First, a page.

Meanwhile, in 1992, Bismarck and Grumme-Douglas transferred their combined 20 percent interest to an entity called Scandic Wall Limited Partnership. In 2004, that entity in turn transferred it to another entity, called New Scandic Wall Limited Partnership, which still owns a 20-percent stake in the building. The beneficial owners of that entity aren't public, but the 2004 deed document lists Joachim Ferdinand von Grumme-Douglas as its president. Reached by phone, Stephanie von Bismarck confirmed that she invested in the property but declined to say whether she still holds a stake. Grumme-Douglas could not be reached.
To sum up: the Hinnebergs still appear to control the entity that owns 80 percent of 40 Wall Street. Joachim von Grumme-Douglas is the president of the entity that owns the remaining 20 percent, and Stephanie von Bismarck may or may not still be a part of it.
Here's where it gets complicated: While the Germans technically bought the property in 1982, they didn't have full control. Since 1966, the building had been leased to investors George Comfort, Henry Loeb and Clifford Michel.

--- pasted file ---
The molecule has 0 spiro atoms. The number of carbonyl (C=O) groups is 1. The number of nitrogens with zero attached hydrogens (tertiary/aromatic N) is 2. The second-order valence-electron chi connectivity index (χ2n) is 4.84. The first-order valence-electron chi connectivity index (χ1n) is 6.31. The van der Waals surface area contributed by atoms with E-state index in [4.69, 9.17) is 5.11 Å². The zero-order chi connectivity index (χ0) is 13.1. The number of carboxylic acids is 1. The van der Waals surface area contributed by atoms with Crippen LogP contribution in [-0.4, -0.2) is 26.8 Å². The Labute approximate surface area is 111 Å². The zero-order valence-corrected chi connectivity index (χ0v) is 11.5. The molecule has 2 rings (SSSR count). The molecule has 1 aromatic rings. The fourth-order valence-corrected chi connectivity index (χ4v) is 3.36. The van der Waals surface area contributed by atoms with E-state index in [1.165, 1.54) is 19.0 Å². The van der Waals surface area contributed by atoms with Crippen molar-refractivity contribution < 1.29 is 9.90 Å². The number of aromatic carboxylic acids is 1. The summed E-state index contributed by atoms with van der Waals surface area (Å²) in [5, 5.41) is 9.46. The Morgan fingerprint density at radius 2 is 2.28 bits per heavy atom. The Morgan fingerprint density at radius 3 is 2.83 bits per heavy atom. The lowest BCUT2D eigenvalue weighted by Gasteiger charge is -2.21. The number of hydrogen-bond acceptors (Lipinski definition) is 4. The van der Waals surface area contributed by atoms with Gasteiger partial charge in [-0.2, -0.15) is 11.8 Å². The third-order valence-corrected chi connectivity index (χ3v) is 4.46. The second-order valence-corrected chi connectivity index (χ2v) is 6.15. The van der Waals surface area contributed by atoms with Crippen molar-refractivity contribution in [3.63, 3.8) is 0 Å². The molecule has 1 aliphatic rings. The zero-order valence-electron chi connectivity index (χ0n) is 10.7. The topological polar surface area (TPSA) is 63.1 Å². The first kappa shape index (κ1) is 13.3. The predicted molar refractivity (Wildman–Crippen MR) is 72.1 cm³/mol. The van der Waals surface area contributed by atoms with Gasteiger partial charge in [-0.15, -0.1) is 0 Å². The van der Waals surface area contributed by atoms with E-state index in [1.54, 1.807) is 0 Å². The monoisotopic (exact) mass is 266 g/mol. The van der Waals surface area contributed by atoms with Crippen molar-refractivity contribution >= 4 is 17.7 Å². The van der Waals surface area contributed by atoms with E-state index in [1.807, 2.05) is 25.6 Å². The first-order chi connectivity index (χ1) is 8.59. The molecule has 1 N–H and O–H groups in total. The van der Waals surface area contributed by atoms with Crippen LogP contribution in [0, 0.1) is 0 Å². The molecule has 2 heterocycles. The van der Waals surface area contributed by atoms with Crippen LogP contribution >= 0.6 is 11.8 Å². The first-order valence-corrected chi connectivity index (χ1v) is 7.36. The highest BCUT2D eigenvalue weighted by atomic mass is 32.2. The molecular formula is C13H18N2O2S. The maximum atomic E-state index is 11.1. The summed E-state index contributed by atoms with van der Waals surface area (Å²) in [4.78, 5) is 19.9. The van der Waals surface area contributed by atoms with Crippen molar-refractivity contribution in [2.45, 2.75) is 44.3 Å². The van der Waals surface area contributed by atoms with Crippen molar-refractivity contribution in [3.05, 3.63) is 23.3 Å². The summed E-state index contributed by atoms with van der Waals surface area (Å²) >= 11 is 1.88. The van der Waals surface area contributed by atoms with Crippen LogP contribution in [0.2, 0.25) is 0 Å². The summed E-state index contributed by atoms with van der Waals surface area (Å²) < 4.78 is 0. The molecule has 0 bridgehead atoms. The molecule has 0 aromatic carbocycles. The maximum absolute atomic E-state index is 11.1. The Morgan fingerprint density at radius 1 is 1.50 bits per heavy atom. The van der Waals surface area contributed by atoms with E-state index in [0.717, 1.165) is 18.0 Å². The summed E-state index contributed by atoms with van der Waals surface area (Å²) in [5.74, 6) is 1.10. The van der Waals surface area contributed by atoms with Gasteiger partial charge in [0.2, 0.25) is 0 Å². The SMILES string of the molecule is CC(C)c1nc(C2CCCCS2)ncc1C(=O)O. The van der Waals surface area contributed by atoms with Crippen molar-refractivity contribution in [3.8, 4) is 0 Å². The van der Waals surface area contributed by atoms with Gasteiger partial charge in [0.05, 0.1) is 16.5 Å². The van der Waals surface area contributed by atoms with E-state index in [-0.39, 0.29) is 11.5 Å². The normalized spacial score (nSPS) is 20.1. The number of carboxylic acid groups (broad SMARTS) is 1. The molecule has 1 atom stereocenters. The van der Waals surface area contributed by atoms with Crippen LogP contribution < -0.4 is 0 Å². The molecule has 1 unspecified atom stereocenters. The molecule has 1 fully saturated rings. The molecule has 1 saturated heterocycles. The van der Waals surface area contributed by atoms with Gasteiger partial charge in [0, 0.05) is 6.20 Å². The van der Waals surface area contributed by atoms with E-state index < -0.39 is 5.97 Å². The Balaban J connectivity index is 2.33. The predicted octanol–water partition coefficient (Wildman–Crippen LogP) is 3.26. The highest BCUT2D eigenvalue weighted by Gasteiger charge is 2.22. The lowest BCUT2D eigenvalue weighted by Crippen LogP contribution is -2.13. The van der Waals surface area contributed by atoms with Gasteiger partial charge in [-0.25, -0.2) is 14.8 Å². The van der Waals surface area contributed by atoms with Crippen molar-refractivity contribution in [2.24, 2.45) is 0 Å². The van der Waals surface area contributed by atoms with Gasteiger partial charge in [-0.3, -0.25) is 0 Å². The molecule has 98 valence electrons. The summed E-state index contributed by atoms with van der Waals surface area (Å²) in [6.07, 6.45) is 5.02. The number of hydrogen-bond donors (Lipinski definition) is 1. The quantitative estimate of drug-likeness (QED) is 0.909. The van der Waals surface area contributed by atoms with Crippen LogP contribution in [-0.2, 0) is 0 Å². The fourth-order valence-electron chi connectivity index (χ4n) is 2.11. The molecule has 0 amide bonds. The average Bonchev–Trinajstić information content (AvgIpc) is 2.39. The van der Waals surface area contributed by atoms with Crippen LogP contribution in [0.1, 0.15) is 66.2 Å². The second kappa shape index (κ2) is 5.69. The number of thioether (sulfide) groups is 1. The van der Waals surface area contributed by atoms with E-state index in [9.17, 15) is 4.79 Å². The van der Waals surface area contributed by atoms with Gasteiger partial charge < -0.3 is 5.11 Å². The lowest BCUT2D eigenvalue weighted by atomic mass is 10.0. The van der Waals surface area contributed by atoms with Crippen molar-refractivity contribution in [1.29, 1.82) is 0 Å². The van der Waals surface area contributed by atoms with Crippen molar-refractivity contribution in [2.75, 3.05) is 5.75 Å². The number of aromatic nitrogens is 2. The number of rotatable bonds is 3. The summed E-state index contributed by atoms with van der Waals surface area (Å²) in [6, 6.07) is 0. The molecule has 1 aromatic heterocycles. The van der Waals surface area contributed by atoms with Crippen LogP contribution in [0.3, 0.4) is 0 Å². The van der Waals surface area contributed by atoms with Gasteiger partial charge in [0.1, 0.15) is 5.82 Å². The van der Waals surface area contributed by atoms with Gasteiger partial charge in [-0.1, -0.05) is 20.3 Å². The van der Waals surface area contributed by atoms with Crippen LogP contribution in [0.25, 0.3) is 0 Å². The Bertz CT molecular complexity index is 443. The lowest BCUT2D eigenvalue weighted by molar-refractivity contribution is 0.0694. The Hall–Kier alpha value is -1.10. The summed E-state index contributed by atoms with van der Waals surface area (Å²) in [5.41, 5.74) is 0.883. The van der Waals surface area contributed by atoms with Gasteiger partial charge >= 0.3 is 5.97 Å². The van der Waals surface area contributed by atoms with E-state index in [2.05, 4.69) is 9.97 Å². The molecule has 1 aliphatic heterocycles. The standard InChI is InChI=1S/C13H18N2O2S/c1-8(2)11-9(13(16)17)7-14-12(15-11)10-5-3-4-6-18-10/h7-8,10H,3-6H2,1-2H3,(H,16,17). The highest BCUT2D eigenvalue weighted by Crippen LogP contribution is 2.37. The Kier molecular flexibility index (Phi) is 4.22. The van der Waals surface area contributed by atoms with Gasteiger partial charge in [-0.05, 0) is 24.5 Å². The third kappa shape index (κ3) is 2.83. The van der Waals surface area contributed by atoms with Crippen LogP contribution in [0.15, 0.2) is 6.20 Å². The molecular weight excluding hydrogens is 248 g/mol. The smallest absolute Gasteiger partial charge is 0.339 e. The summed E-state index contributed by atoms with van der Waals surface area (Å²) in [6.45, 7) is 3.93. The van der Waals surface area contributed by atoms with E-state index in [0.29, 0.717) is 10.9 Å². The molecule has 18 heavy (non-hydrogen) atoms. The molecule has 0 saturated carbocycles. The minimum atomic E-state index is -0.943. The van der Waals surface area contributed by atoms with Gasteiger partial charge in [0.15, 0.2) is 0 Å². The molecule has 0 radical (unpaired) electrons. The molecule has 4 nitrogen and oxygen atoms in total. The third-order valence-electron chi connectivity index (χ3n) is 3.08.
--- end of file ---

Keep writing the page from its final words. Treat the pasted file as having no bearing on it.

While the land stayed under German ownership the following decades, the leasehold changed hands several times. Three weeks after the property sold to the Germans, Comfort and his partners transferred the leasehold to an entity that was later found to hide the wealth of Philippine dictator Ferdinand Marcos. Following Marcos' exile in 1986, the tower became embroiled in several lawsuits. In 1989, New York-based Resnick family took over, but amid a market downturn, they couldn't make the building lucrative. In 1993, Hong Kong-based Kinson Properties took control of the leasehold in a foreclosure sale, but it too struggled to make the building a cash cow. In 1995, Trump took over the leasehold and restructured it.
Under the new terms, the lease runs through April 30, 2059, with two tenant's options to extend it by 67.5 years each. Bloomberg valued the leasehold at about $550 million in 2015. Though it's unclear how much the Trump Organization receives in annual rent, Donald Trump Jr. last year said the building was 97 percent leased. With an estimated average $36 per square foot, Trump could receive more than $30 million a year from tenants at 40 Wall Street.
A spokesperson for the Trump Organization declined to comment.
Trump, who took out a $160 million loan against his leasehold in 2015 from Ladder Capital, pays the owners $1.6 million a year under the terms of the ground lease, according to SEC documents cited by the New York Times.
So, who are the people Donald Trump writes rent checks to every year?
The Hinnebergs